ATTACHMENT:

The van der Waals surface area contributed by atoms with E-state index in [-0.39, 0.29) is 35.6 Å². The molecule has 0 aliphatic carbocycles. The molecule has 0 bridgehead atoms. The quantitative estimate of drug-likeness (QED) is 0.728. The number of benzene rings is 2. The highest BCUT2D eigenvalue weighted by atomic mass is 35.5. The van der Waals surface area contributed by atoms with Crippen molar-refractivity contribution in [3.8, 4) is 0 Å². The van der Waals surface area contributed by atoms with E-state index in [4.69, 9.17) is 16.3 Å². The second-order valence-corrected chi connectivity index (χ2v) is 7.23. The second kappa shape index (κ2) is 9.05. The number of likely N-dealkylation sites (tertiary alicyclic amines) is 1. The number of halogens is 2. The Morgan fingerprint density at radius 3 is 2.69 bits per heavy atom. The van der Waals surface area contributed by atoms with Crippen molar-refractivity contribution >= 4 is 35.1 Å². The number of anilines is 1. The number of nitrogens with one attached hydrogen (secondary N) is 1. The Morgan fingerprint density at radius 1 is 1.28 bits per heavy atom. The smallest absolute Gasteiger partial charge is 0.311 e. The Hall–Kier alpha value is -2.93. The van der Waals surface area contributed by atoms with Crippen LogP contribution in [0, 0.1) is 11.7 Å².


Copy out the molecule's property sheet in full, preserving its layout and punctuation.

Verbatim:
The van der Waals surface area contributed by atoms with E-state index in [-0.39, 0.29) is 35.6 Å². The molecule has 0 aliphatic carbocycles. The molecule has 0 bridgehead atoms. The quantitative estimate of drug-likeness (QED) is 0.728. The number of benzene rings is 2. The highest BCUT2D eigenvalue weighted by atomic mass is 35.5. The van der Waals surface area contributed by atoms with Crippen molar-refractivity contribution in [3.8, 4) is 0 Å². The van der Waals surface area contributed by atoms with E-state index in [4.69, 9.17) is 16.3 Å². The second-order valence-corrected chi connectivity index (χ2v) is 7.23. The second kappa shape index (κ2) is 9.05. The number of likely N-dealkylation sites (tertiary alicyclic amines) is 1. The number of halogens is 2. The Morgan fingerprint density at radius 3 is 2.69 bits per heavy atom. The van der Waals surface area contributed by atoms with Crippen molar-refractivity contribution >= 4 is 35.1 Å². The number of anilines is 1. The number of nitrogens with one attached hydrogen (secondary N) is 1. The Morgan fingerprint density at radius 1 is 1.28 bits per heavy atom. The smallest absolute Gasteiger partial charge is 0.311 e. The Hall–Kier alpha value is -2.93. The van der Waals surface area contributed by atoms with Crippen LogP contribution in [0, 0.1) is 11.7 Å².